Respecting Your Gym

When it comes to training as a member at any facility, your etiquette is a valuable part of the culture you represent to others and the respect you give to your coaches, the facility and the equipment. Respecting your gym is something that you should not have to think about, but rather should form part of who you are and therefore should become a natural way of doing things.

Respecting Your CF Box

What we’re talking about here is that a good respect for your gym is a very valuable attribute to your gym and something that the coaches, the owners and even other members would appreciate more than you’d imagine.

Here are a few top tips you need to follow in order to have the right type of gym etiquette, whether it’s at a CrossFit box or any functional fitness facility…

Be Early

If you’re not early, you’re late! Simple. Make an effort to get to training at least 5-10min earlier than the session starts. It gives you time to get an idea of the workout, think of what you want to achieve, start warming up, and importantly when the session starts your coach and other members are not left waiting.

Listen Quietly

It’s easy to get caught up in a conversation when you see friends at the start of training, but when your coach is talking and going through the days WOD or teaching skills, shut up and listen. Talking and staying social during training is normal, but don’t interrupt a session or important times your coach is talking, disrespecting your coach and other members.

Respect Space

Make sure you give other people training space to do their thing comfortably. It’s annoying when someone decides that training right next to the equipment storage area is a good idea, especially when others need to gain access during that persons training. Respect your space and others space during a workout and try contain yourself in your allocated area – you don’t need to cordon that area off, it’s not a crime scene, so figure it out. Also keep clear of anyone using a lifting platform – that area is sacred during use!

Step Back

When you use racks, whether to squat or do presses or jerks, etc., don’t stand so close to the rack that if you dump the bar with bumper plates on that they could potentially smash into the rack. It will potentially damage the bar, the plates, the rack itself and it could even hurt you. A step or two more backwards is manageable, so do it.

Keep It Clean

There is nothing worse and potentially even damaging or dangerous than a workout area littered with stuff not mean to be there. Your kit bag, water bottle, towels, keys, phone, etc., it’s all not meant to be there. Keep all that in an allocated area. Having to avoid these objects during training can cause damage to equipment (like if a bumper plate falls on your keys and chips the plates), it can cause a loaded barbell to bounce around erratically, and it can cause problems if someone trips over it – potentially injuring them.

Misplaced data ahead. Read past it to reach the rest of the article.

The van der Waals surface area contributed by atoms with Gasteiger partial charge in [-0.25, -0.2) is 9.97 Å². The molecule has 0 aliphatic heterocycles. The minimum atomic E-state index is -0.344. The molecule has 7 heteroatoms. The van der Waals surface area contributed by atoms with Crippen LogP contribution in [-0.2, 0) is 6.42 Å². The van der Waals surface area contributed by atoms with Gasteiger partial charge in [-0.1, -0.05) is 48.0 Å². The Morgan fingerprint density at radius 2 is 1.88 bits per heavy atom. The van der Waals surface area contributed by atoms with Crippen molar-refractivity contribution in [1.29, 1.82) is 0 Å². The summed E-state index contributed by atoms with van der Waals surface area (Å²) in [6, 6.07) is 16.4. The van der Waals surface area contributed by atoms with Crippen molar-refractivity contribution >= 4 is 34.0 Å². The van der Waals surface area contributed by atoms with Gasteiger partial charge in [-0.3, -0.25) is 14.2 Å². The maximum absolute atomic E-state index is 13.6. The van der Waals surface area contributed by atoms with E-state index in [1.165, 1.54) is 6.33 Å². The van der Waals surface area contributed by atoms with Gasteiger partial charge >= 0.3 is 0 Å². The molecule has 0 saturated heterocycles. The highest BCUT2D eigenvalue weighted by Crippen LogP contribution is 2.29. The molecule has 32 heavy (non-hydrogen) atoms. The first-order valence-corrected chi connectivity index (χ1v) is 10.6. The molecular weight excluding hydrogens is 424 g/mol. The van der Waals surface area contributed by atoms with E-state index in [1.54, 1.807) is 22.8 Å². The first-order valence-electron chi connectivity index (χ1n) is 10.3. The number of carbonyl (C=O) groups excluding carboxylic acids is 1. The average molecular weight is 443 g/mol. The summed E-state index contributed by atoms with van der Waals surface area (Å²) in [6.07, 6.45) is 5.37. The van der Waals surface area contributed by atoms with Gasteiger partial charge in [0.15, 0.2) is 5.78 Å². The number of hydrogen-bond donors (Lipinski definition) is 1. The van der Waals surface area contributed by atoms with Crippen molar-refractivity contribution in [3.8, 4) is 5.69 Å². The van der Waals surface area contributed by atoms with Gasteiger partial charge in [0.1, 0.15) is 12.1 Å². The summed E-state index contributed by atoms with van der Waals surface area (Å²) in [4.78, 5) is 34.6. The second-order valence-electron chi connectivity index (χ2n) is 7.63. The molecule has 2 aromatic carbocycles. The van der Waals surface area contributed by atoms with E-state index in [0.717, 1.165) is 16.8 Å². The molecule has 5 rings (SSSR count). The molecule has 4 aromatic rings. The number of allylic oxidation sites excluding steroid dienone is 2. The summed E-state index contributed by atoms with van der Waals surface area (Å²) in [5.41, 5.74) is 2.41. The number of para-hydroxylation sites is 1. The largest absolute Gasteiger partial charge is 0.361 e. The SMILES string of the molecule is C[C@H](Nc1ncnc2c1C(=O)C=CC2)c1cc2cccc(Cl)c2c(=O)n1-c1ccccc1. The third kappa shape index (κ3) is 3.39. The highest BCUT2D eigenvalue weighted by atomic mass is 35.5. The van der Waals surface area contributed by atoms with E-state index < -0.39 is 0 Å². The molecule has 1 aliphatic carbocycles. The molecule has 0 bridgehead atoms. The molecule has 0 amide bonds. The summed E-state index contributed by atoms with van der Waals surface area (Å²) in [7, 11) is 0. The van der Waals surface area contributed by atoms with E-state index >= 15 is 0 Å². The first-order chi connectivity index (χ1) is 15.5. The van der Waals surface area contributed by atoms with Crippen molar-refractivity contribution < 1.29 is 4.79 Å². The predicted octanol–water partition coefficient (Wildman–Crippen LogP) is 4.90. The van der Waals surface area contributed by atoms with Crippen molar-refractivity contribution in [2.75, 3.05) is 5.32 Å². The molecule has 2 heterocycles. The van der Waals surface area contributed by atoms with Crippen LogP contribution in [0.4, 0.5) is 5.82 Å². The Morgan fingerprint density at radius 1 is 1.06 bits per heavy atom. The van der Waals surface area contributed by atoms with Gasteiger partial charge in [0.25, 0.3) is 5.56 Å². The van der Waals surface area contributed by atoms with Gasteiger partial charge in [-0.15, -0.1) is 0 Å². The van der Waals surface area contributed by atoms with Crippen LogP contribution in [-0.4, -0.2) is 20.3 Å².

Use Racks Carefully

Loading a barbell on a rack is not complex, but it’s easy to abuse the bar without realising it. Don’t aggressively rack a loaded bar on a rack, and don’t slide or shake a bar while it’s on the rack. The knurling, which gives you grip, will get damaged. Equipment is expensive and Oly bars are pricey!

Leaving Loaded Bars

Leaving a barbell loaded on a rack for extended periods of time will potentially permanently bend it. If you’re done using the rack, then keep your loaded bar on the ground, or pack away the plates and bar.

Don’t Dump Empty Bars

Often we use an empty bar when doing warm-up drills and when practicing movements. Be careful to put an empty bar down on the ground ‘softly’. Dumping an empty bar will potentially damage the sleeve and the bearings or bushings – i.e. the part which makes the bar spin. Bars are meant to be reasonably dumped when they have rubber bumper plates on them, but the sharper hard impact of being bumped without bumper plates will cause problems. Dumping a bar with bumper plates still needs to be controlled too – you can and will damage the plates and bar if you dump or forcefully throw them down.

Don’t Abuse Chalk

Yes, you’ve probably heard this before, but it’s a problem. People being hasty and spilling chalk dust all over is just reckless. Using chalk is fine, but don’t overdo it. Don’t clap and leave a chalk cloud. What for? Don’t be so mindless that you kick over the chalk bucket – and if you do, clean it up. Finally, stop dragging the chalk bucket right next to you – it’s there for everyone.

Pack Up Properly

Don’t mix up equipment and leave the 10kg kettlebells with the 20kg kettlebells, or put the 20kg bumper plates on top of the 5kg bumper plates. Put your equipment back where you found it – presuming it was in the right place to start with. It’s annoying for coaches and other members to try find what they need when they need it.

Pack Up Timeously

Firstly, don’t start packing up when others are still doing the workout you started together. Spur them on until they are done and then pack away. Also, don’t mess around and take your time after your workout – get on with it and even help others if you’re done.

Clean Up After Yourself

If you’ve left a pool or sweat on the floor or some blood on the bar from your shins or even pull-ups, make an effort to wipe it down and dry it up. You would hate to grab onto a bar and realise it’s covered in someone else’s blood or sweat. Although equipment is and should be regularly cleaned by the gym, it’s important to clean up after yourself because often classes happen right after each other and the facility would not have cleaned it up by then.

This Post Has 0 Comments

Leave A Reply